Zhou Zhihuai, Head of the Chinese Academy of Social Sciences, Institute of Taiwan, analyzed the Ko Wen-je model. He thinks several factors were involved. First, there was the desire to break new ground in cross-Strait relations. Ko Wen-je began with a negative attitude. He questioned the 1992 Consensus. He denounced what he termed Two Countries, One System. As a result the Mainland lambasted him. But his willingness to continue the Twin Cities Forum and break new ground on cross-Strait relations, led to his "New Perspectives for 2015". He said “One China is not a problem”. He emphasized the importance of the existing political framework. He gained the Mainland's understanding. Secondly, the two sides were willing to communicate. They did not give up in the face of difficulties. They were willing to adapt. Zhou Zhihuai affirmed Ko Wen-je's flexibility and pragmatism. Meanwhile Ko said, "The Chinese Communists are not our rivals, but our customers". His attitude toward the Chinese Communist Party was positive. Ke said, "Whether we like it or not, [Mainland] China is a problem that must be faced". Clearly he is highly pragmatic. Ko Wen-je displayed flexibility and pragmatism. He was greeted with flexibility and pragmatism from the Mainland in return.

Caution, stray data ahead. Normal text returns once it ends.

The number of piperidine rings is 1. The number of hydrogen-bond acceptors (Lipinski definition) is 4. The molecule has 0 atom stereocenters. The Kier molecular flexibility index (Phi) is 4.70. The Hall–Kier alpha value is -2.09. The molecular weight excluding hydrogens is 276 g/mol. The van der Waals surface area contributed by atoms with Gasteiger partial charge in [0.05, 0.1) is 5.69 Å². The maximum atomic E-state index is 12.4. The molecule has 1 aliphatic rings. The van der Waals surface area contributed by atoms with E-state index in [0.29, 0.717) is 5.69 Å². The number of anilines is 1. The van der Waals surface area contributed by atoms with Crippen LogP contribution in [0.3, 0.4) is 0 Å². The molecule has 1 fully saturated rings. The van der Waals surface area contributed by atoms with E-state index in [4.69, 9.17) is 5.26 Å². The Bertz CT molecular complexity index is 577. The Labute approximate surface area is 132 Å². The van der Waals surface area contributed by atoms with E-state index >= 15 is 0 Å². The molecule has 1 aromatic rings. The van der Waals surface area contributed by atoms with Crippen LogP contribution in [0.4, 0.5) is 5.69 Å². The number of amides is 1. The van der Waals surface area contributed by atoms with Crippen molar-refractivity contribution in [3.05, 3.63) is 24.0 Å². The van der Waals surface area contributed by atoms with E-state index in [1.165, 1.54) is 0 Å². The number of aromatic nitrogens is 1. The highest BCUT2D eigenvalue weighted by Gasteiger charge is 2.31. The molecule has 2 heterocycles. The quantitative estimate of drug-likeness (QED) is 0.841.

Third, continued expressions of goodwill. Zhou Zhihuai said Ko Wen-je established a Mainland Affairs Committee. During the first group meeting of the subcommittee on Mainland affairs, Ko avoided mention of the two-states theory, of Taiwan independence, and any criticism of the CCP. Ko spoke to the Mainland media twice. He expressed understanding and respect for the 1992 Consensus. He said relations with the Mainland were not international relations. During the Twin Cities Forum, Ko Wen-je reiterated that “The two sides are one family”. He said “the two sides have a political foundation by which they can promote cross-Strait exchanges, peaceful cross-Strait relations, and the interests of people on both sides". He said, "As long as people on both sides approve, I will continue doing this. As long as this is conducive to cross-Strait peace, I will not retreat". These were all expressions of goodwill.